The Graduate Committee will review your application. However, it is strongly encouraged that you have completed at least 2 semesters of organic chemistry, 2 semesters of physical chemistry (and all necessary calculus and physics courses), along with one semester of both analytical and inorganic chemistry.
Yes, you could earn an M.S. or Ph.D. degree part-time. However, at this time, we do not offer classes at night or on the weekends. In addition, you are not eligible for an assistantship if you are not enrolled as a full-time student.
All Graduate Chemistry courses are held on the UConn Storrs campus. Classes are held during normal business hours, on weekdays only. At this time, we do not offer graduate courses at night or on the weekends.
Yes, if this advisor will guarantee your financial support and he/she agrees to admit you directly into his/her research group, you can be admitted under that person’s advisement. Otherwise, all graduate students are admitted under the advisement of the Graduate Committee (specifically Dr. José Gascón) and are required to choose a major advisor by the beginning of November (for Fall admits) or beginning of March (for Spring admits).

Accepted Student FAQs

Yes, you will be able to choose you major advisor during your first semester in the Chemistry program. All students are assigned to Dr. Gascón when they are admitted to our program and you will be asked to choose your major advisor by the 3 months of your first semester (Fall admits: November. Spring admits: March).
Classes will begin on Monday, August 29, 2016. However, the Chemistry Department’s orientation program will begin on Monday, August 8th and will continue over the next 3 weeks. During the Chemistry Department’s orientation program, you will be taking the 4 proficiency exams, registering for classes, learning University policies, have an introduction to various services on campus, and learn how to be a teaching assistant for the department. For the Spring 2016 semester, students should arrive at UConn by January 5th. (These dates are subject to change. Admitted students will be notified by e-mail as to the exact date).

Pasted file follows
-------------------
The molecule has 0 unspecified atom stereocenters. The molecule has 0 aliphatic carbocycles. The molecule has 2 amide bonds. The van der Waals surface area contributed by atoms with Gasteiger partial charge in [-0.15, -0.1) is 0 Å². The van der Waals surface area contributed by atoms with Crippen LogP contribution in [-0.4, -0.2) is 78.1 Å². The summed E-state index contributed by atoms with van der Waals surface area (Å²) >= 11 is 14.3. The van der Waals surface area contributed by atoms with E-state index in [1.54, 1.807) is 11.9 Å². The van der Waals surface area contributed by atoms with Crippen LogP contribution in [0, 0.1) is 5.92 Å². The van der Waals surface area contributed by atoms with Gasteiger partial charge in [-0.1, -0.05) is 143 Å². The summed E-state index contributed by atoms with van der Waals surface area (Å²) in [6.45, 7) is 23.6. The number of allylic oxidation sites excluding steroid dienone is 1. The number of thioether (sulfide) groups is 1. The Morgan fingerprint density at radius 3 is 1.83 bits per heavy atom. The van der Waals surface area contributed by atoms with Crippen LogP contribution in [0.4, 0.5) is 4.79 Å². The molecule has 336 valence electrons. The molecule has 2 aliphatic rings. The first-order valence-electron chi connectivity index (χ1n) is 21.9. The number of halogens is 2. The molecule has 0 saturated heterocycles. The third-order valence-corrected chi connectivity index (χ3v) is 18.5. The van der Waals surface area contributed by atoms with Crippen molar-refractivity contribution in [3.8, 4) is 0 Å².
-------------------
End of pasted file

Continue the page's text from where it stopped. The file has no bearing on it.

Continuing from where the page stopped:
Fall Orientation is scheduled for 3 weeks because all Ph.D. students are required to take 4 proficiency exams (Organic, Inorganic, Analytical, and Physical), register for classes, fill out payroll documents, and attend a 2-day orientation program for new Teaching Assistants. Other departmental events are scheduled for this time also. There is just too much to take care of to fit orientation into a few days. Spring Orientation is only 5 days long. However, all students who join during the Spring semester will be required to attend the full orientation program in the Fall. There is just not enough time to cover everything during the Spring orientation program. In addition, all international students must attend a University required orientation, which takes place in between the department’s orientation program.
Teaching Assistantships or Research Assistantships, or a combination of both, are typically offered to Ph.D. Students. The Chemistry Department typically does not offer financial aid to M.S. students. Domestic students may apply for Federal Financial aid, which can help supplement a TA or RA.
Students may visit the department at any point during the application process. Please contact Graduate Program Coordinator Emilie Hogrebe to schedule a visit. Visits are only conducted during the week. Please do not request a meeting with a professor on the weekend, unless you have personally arranged to meet with the professor.
The Graduate School will allow you to transfer up to 6 credits of course work as long as you have not already used those courses to earn a previous degree. You can do this once you enroll in our program and fill out a plan of study. Please bring your course syllabus to show what materials your course covered so we can find an appropriate UConn course to match.
Students who have entered the Ph.D. program without a M.S. degree will need to earn at least 30 course credits. Students who have already earned an M.S. degree before enrolling in the Ph.D. program must earn between 21-24 credits. Your major advisor and your advisory committee will determine the actual number.
Plan A Masters requires 15 course credits, 9 credits of dissertation research (Grad 5950), and a thesis. Plan B Masters requires 24 course credits and no thesis.
To be considered as a full-time graduate student, one must in enroll in 9 course credits per semester. However, if you hold a Graduate Assistantship (RA or TA or TA/RA), you only need to enroll in 6 credits to be considered full-time.
M.S. Plan A requires at least 15 credits of course work, 9 credits of Master’s Thesis Research (GRAD 5950), and the writing and defense of a thesis. M.S. Plan B requires at least 24 credits of coursework, a final examination, but no thesis. In either case, advisory committees may require more than the minimum number of credits.